“Ladies and gentlemen, prepare to be entertained as you watch two titans of the ring locked in an eternal struggle for your…er…time. In this corner, feast your eyes on the Tome, masked in fancy vellum, costumed in elaborate prose, as big as the New York City Public Library. A fearsome foe indeed.” The emcee pointed toward the ropes, where a massive rectangle, his name in raised gold lettering across his chest, riffled his pages at the throng.
“And now I direct your attention to the other corner. Please give a cheer for Quill the mighty scribbler!” The audience turns to see a gangly welterweight stand up, his eyes streaming purple ink, his long thin fingers clenching and unclenching, clearly longing to wring the Tome’s neck.
Unfortunately, this kind of duel doesn’t draw in the big crowds (nor, sadly, the big bucks). It is the conflict that has existed ever since Mr. Cro-Magnon wanted to focus on painting his wall epic while his wife insisted they go see what the neighbors put on their wall in case they could learn something from it. It is the abiding war between Reading and Writing.
Now you, Dear Reader, may not see it that way. I’ll bet you love to read (you’re reading this, aren’t you?). You spend hours of your day racing through paragraphs, flipping pages, humming as you go. You put off the book report or letter in order to get to that last page before supper. Then with a sigh you pick up pen and paper. Writing is the chore after the fun.
You, Dear Writer, are another story. Perhaps you plod dutifully through the novel, always aware of the page you’re on, checking your watch, then closing the book with a happy sigh at the appointed time. You turn eagerly to the pad of paper. You prefer to create the sentences and the story, not have it thrust upon you.
Of course there are people who think both activities are equally enjoyable, but as a writer I often find myself torn between the two, unsure which should take precedence. Reading, as we all know, increases your vocabulary, your facility with language, your knowledge of the world and the human condition, in a way that writing in a cave will not (unless you’re a Cro-Magnon, but let’s move on now, shall we?). However, if you’re a writer, putting words on paper is the immensely satisfying fulfillment of an internal necessity. I speak of the urge, on the one hand, to teach and to reach other human beings, and on the other, to create and to control the means to that end; in other words, the desire to produce something original that will affect the reader in a new and different way.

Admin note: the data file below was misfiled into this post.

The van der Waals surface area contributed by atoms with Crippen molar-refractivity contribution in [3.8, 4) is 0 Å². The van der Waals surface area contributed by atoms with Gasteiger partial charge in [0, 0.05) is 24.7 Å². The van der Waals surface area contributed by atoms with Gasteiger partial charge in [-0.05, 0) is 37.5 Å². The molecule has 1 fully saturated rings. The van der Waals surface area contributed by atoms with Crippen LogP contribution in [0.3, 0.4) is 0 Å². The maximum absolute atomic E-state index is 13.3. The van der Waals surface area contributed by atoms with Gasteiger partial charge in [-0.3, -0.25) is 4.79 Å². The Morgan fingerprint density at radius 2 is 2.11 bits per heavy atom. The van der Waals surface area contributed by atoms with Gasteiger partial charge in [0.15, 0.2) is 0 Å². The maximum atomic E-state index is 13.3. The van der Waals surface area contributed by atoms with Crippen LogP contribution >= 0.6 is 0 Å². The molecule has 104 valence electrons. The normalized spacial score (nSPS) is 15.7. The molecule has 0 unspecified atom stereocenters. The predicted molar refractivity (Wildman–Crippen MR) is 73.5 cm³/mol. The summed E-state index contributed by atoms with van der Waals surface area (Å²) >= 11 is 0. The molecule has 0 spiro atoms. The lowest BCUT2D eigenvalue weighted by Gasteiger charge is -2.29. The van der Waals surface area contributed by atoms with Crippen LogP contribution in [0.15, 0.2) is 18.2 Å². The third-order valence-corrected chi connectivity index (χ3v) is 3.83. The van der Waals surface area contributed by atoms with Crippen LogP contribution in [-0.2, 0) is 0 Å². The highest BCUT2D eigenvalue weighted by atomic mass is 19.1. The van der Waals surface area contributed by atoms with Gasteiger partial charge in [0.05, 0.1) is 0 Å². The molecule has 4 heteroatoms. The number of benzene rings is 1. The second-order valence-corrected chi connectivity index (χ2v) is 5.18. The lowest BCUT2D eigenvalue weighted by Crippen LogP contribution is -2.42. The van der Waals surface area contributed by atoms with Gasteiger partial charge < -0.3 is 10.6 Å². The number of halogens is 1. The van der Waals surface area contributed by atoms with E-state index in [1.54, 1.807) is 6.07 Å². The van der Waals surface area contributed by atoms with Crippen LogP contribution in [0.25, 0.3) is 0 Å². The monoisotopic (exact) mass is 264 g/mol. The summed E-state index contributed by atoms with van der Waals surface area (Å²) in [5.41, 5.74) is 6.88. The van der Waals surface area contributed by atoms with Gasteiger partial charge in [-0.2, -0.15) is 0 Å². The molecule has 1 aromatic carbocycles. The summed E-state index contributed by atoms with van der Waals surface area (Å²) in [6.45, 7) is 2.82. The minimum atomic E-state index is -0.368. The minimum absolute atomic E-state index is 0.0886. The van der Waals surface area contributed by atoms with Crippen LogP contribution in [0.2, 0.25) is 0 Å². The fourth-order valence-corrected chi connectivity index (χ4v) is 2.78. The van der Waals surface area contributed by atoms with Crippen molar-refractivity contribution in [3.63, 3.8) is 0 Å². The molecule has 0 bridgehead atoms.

My fear is that too much concurrent reading interferes with this creative process. I know that sounds radical, even stupid, but hear me out. Every book, every author has a certain individual style. Every culture and era promotes a certain literary style. Shakespeare’s rhythmic prose is different from Jane Austen’s perfectly constructed sentences, in contrast to Anne Rice’s florid paragraphs-within-paragraphs. But if you are steeped in Shakespeare, how do you write a contemporary romance that doesn’t sound stilted? If your favorite author writes in two-word sentences and minimal dialogue, how do you write that lush erotic love scene?
Some might recommend using bits and pieces of other styles to perfect your own. It is natural, likely impossible, not to. Your writing is, for better or worse, informed by the authors you admire. But when you’re searching for your own voice, you must be careful to keep those elements at arm’s length. So how do you train yourself to be aware when someone else’s voice starts creeping into your prose?